Expanding Early Childhood Education. Building on investments made in the American Recovery and Reinvestment Act (P.L. 111-5), the Budget Resolution supports the President’s goal of expanding number of children served by Head Start and Early Head Start. These proven, effective programs prepare low-income children to enter kindergarten ready to learn by providing child development, education, health, nutrition, and other services.
Increasing Support for Children from Disadvantaged Backgrounds. The competitive educational advantage Americans used to enjoy, relative to other nations, has eroded, and our global competitors now spend less money per student, but have better educational outcomes. We cannot afford to allow our students to be outperformed. The Budget Resolution calls for a significant investment in building human capital through programs that target low-income students, such as Title I, and for innovative and effective strategies to reduce achievement gaps and improve student learning.
Improving Student Aid. In 1979, Pell grants covered over 70 percent of tuition and fees a public four-year university. Today, Pell grants cover about a third. As the cost of attending college has risen, our assistance to students and their families has not matched the need. The Budget Resolution provides a deficit-neutral reserve fund to support a $5,550 maximum Pell Grant award in the 2010-2011 school year. As the primary source of federal need-based student financial aid, over 75 percent of all Pell Grants are awarded students from families making $30,000 or less. Pell Grants are indispensable for millions of students who might not otherwise have had the financial resources to pursue a college degree. The reserve fund will also allow authorizing committees to consider the President’s proposals for student aid, such as expanding and strengthening Pell grants, or to provide tax incentives for higher education.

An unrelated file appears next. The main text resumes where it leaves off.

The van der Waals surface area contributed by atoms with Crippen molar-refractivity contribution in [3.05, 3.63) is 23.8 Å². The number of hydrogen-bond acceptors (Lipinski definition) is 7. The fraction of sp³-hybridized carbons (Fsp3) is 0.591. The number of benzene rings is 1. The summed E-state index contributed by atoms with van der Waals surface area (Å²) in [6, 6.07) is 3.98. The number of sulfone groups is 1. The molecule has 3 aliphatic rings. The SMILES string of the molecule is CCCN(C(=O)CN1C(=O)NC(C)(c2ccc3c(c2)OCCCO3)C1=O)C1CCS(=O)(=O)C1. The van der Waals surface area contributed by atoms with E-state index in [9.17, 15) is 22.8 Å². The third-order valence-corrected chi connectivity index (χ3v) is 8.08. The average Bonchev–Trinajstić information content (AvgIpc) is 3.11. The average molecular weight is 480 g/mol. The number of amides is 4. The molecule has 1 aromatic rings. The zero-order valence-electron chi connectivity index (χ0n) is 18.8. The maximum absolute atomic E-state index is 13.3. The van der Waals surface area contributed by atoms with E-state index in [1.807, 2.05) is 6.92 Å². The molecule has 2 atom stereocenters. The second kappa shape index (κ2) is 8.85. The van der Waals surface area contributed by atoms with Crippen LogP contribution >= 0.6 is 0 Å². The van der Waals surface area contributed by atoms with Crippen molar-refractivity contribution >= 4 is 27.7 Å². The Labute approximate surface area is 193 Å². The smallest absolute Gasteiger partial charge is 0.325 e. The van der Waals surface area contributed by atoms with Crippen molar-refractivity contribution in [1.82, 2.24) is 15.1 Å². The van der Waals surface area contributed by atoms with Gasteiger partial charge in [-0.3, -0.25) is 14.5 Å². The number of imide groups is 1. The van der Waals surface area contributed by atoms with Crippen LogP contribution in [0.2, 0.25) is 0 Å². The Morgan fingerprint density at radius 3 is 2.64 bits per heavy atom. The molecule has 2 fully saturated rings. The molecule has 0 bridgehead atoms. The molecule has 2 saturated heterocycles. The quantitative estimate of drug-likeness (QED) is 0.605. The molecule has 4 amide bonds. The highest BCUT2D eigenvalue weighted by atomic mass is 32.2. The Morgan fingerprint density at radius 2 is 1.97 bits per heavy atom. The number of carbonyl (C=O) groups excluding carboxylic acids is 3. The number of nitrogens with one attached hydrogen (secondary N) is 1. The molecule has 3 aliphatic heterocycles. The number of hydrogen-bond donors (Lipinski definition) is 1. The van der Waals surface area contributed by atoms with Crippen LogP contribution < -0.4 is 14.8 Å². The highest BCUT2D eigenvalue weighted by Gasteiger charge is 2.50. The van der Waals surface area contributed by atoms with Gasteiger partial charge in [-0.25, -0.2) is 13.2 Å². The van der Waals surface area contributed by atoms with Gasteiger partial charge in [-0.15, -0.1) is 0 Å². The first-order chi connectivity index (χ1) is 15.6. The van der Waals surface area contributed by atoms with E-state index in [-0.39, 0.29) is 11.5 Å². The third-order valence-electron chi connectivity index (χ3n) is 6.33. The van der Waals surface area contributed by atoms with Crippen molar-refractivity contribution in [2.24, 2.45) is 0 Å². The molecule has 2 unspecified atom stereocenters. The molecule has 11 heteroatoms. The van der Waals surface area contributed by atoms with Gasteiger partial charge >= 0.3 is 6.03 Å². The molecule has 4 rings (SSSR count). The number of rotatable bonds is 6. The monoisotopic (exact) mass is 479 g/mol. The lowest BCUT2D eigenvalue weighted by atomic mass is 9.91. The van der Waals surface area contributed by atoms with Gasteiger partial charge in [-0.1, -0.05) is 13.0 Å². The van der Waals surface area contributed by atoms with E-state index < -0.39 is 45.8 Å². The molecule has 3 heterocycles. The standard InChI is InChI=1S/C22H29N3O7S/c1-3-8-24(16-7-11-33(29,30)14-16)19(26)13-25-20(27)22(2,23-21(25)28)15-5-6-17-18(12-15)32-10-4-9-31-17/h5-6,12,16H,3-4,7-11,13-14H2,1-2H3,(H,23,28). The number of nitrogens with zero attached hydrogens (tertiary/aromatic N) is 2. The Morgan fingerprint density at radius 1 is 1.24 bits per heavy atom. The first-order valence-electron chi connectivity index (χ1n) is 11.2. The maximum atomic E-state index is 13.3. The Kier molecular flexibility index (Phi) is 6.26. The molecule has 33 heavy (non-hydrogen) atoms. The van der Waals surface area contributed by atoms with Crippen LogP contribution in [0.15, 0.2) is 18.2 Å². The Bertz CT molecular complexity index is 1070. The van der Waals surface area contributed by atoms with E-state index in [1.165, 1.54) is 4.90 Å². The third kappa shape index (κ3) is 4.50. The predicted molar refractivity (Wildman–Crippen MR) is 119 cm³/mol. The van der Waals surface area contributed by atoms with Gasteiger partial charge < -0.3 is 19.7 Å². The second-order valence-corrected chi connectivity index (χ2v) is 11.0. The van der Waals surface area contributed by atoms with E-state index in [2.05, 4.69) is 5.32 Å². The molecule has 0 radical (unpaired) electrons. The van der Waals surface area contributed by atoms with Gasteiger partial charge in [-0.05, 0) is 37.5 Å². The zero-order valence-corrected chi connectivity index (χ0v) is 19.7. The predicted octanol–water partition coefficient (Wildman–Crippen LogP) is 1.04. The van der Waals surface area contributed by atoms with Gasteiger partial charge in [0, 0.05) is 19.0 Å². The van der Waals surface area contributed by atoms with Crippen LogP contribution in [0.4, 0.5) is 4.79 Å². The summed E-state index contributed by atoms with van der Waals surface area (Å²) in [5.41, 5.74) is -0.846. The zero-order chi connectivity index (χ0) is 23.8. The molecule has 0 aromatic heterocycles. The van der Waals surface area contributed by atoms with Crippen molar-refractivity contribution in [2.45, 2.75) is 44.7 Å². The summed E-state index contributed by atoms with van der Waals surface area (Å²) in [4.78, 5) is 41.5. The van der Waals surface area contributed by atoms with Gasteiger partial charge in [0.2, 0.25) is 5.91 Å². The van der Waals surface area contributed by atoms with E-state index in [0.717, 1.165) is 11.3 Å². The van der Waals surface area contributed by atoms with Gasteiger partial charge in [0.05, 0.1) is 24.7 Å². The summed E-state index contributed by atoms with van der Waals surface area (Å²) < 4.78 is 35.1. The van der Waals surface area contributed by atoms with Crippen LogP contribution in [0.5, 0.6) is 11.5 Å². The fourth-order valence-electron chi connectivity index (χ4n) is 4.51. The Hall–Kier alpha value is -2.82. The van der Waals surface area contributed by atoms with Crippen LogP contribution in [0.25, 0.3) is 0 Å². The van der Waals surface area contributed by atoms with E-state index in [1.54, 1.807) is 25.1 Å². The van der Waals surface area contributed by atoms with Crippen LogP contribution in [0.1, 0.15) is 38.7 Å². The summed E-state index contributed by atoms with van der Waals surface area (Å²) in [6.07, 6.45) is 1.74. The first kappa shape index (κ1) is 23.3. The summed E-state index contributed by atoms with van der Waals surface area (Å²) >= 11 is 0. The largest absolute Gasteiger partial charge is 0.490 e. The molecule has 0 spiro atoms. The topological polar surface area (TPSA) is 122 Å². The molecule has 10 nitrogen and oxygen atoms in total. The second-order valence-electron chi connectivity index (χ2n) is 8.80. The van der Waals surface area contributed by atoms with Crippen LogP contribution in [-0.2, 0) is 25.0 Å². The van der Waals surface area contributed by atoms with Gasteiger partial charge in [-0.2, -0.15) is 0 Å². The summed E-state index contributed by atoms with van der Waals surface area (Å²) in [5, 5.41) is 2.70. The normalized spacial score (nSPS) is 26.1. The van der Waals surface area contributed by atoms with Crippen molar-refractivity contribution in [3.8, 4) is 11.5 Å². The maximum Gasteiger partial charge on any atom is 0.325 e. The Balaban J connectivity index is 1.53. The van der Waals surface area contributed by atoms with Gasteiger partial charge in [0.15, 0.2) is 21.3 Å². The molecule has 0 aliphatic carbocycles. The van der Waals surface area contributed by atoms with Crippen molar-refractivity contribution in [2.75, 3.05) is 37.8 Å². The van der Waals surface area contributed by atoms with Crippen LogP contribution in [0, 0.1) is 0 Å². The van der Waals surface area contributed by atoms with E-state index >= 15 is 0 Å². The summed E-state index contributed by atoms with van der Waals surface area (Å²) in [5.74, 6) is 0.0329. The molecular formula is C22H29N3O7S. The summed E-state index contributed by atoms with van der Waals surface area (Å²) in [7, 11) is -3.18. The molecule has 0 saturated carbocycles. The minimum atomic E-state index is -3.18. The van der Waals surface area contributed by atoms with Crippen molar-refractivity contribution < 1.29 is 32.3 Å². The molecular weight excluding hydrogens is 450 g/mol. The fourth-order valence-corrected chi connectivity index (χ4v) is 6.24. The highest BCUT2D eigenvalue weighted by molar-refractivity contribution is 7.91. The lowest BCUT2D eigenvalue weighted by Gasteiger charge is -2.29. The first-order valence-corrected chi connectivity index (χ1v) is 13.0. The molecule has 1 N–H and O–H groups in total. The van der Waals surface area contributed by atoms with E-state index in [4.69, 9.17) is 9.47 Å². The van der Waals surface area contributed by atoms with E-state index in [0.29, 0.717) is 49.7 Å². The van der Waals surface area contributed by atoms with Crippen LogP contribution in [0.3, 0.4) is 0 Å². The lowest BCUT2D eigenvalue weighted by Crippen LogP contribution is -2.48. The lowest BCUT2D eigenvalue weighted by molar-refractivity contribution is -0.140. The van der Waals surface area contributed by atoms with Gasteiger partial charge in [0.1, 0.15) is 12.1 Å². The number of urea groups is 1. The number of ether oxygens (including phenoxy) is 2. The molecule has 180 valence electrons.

Preparing and Supporting a Quality Education Workforce. The quality of our education workforce is key to our students’ education success. Building on investments made in the American Recovery and Reinvestment Act, the Budget Resolution invests in programs designed to improve the skills and effectiveness of America’s educators.
Encouraging National Service. Building on the recently-passed Edward M. Kennedy Serve America Act (H.R.1388), the Budget Resolution provides the President’s requested funding level for the Corporation for National and Community Service, and encourages Americans to serve their country and community.
 The Institute for College Access and Success (2006), based on an analysis of data from the Department of Education, National Postsecondary Student Aid Study (2004) cited in "A New Commitment to Students and Families: Opening the Door to College for All" prepared by the U.S. Senate Committee on Health, Education, Labor, & Pensions (July 2007) at 12.
 Robert Tomsho, "Tuition Ammunition: a Happy Lesson on Lending" Wall Street Journal (January 6, 2009).